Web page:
Publication: Monitor Volume: 5 Issue: 208

Tajik President Imomali Rahmonov has won reelection to a seven-year term of office. The official returns, issued within hours of the November 6 balloting, claimed an overall voter turnout of 97 percent and credited Rahmonov with 96 percent of the votes cast. Economics and Foreign Trade Minister Dovlat Usmon, candidate of the Islamic Rebirth Party (IRP) and of the United Tajik Opposition (UTO), was officially credited with 2 percent. Considering the country’s deep fragmentation along regional, political and clan lines, the breakdown of communications and sheer physical isolation of parts of the populace, the Central Electoral Commission’s (CEC) figures seem not exaggerated but simply fabricated, so as to flatter and boost the incumbent president. Rahmonov’s own regional and clan base is a narrow one. Apart from that base in Kulob and his own People’s Democratic Party, Rahmonov enjoyed the support of the Tajik Communist Party and of Russia, and the benevolent neutrality of Iran.

The Organization for Security and Cooperation in Europe and other international bodies had from the outset declined to monitor the election, thereby in effect pronouncing it fatally flawed. On the other hand, Russian staff of the St. Petersburg-based CIS Interparliamentary Assembly monitored the balloting in Dushanbe and vicinity and certified the election as free and fair. The Russian ambassador in Dushanbe, Yevgeny Belov, doubling as an election observer, also blessed the exercise. Even if international observers were absent, Tajik representatives of “trade unions and youth organizations” were on hand to monitor the voting, Belov remarked. Russia’s Foreign Ministry had, before the day of balloting, declared itself satisfied with a “pluralistic” election. The Russian government’s attitude in this case deserves the notice of those who still suggest casting Russia as a democracy exporter to Belarus.

Usmon figured on the ballot in spite of his, the IRP’s and UTO’s repeatedly announced decision to boycott the election because the authorities had not allowed them to campaign (see the Monitor, October 25, November 5). The CEC, ignoring those announcements, tried to drag the kicking and screaming candidate into the race. The authorities were eager to create the appearance of a two-man race, but not skilled enough to provide the minimal conditions or at least to adjust the final returns in a manner consistent with that appearance. Usmon and the other two thwarted candidates–Sulton Kuvvatov of the Democratic Party and Saifiddin Turaev of the Justice Party–estimated after the election that 20 to 30 percent of the total electorate may have turned out for the voting. This estimate has the ring of plausibility if only because almost 40 percent of Tajikistan’s total population live in the Leninabad Region, where alienation from the central government runs high and the IRP and UTO are not popular.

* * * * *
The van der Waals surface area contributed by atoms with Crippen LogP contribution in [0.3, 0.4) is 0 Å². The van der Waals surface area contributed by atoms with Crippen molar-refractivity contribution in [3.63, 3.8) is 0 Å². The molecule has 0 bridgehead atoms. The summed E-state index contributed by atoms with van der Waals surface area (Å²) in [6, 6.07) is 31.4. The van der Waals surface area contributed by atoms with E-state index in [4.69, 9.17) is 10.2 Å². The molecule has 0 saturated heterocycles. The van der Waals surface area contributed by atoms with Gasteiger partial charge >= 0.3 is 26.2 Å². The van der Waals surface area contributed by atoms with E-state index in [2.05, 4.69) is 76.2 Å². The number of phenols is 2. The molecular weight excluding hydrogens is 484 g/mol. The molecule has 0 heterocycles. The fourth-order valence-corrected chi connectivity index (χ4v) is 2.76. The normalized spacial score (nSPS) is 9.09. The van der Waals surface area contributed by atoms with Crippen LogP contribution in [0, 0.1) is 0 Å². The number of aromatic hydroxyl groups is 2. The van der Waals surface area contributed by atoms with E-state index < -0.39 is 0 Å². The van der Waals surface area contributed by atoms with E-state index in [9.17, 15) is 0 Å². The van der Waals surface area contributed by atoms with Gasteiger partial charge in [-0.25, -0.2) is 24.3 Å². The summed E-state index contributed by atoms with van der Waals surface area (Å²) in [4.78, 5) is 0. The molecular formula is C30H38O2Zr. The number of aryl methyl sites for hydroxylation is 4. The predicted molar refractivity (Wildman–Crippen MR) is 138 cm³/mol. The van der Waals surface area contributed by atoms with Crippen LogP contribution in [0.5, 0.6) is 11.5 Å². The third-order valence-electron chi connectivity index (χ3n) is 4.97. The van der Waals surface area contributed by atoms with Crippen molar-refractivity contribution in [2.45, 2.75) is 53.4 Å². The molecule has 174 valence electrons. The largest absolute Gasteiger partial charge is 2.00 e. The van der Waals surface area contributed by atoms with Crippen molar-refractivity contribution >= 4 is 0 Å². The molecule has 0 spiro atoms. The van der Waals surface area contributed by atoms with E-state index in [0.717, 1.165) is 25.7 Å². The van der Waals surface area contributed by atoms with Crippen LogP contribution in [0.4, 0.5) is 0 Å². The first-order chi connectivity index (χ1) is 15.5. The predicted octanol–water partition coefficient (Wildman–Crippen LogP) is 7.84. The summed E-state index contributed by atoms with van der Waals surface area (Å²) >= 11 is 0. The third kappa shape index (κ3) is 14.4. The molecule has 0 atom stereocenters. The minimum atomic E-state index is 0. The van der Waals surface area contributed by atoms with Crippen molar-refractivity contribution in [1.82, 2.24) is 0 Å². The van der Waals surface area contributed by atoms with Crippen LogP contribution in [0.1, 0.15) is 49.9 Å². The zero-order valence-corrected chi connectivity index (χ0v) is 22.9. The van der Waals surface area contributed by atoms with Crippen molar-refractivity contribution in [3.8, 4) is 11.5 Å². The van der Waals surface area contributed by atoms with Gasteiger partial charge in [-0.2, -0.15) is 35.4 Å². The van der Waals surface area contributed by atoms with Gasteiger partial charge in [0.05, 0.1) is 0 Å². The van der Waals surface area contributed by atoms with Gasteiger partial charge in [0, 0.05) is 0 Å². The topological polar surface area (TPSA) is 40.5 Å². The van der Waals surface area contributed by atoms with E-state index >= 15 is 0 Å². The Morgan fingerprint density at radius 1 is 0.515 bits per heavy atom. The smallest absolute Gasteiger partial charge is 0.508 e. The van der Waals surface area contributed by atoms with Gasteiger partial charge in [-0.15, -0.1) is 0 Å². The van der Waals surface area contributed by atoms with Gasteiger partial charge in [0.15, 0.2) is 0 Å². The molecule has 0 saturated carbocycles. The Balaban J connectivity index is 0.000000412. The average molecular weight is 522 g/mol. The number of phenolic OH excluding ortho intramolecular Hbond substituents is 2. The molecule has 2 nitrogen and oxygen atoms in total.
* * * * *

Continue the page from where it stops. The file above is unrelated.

Hours before the opening of the polls, Rahmonov and UTO Chairman Saidabdullo Nuri reached a deal which momentarily defused a month-long confrontation. Nuri promised on behalf of the entire opposition to recognize the results of the vote as valid and to lift the boycott, in the limited sense that opposition supporters would cast their votes, though not in the sense of going along with the pro forma candidacy of Usmonov. In a twelfth-hour, amply televised move, Nuri himself cast his ballot at a polling station in central Dushanbe. Nuri agreed, furthermore, that the UTO would resume its participation in the National Reconciliation Commission (NRC), the government-opposition joint decision-making and conflict-resolving mechanism.

Rahmonov in turn promised to effect the overdue release of ninety-three imprisoned UTO supporters, adequately feed and clothe the former UTO fighters who have been absorbed into government forces, and create fairer conditions for the legislative elections which are due next February. Those conditions–as stipulated in the Rahmonov-Nuri protocol–include lifting restrictions on the opposition’s electoral campaign, equitable access to the media, drafting a new electoral law, international monitoring of the elections, replacement of discredited members of the CEC and local electoral commissions, and an increase in UTO’s present representation quota of 25 percent in the CEC as well as a guaranteed quota of 20 percent in the local commissions. These last conditions in themselves suggest that Rahmonov’s apparatus retains its ability to shape the final results of the legislative election as well, if perhaps less crudely than was done in the presidential election (Itar-Tass, Hovar, Asia-Plus, Dushanbe Radio, Voice of the Islamic Republic of Iran (Mashhad), AP, Reuters, November 6-8; see the Monitor, September 29, October 13, 19 and the Fortnight in Review, May 21).

The Monitor is a publication of the Jamestown Foundation. It is researched and written under the direction of senior analysts Jonas Bernstein, Vladimir Socor, Stephen Foye, and analysts Ilya Malyakin, Oleg Varfolomeyev and Ilias Bogatyrev. If you have any questions regarding the content of the Monitor, please contact the foundation. If you would like information on subscribing to the Monitor, or have any comments, suggestions or questions, please contact us by e-mail at, by fax at 301-562-8021, or by postal mail at The Jamestown Foundation, 4516 43rd Street NW, Washington DC 20016. Unauthorized reproduction or redistribution of the Monitor is strictly prohibited by law. Copyright (c) 1983-2002 The Jamestown Foundation Site Maintenance by Johnny Flash Productions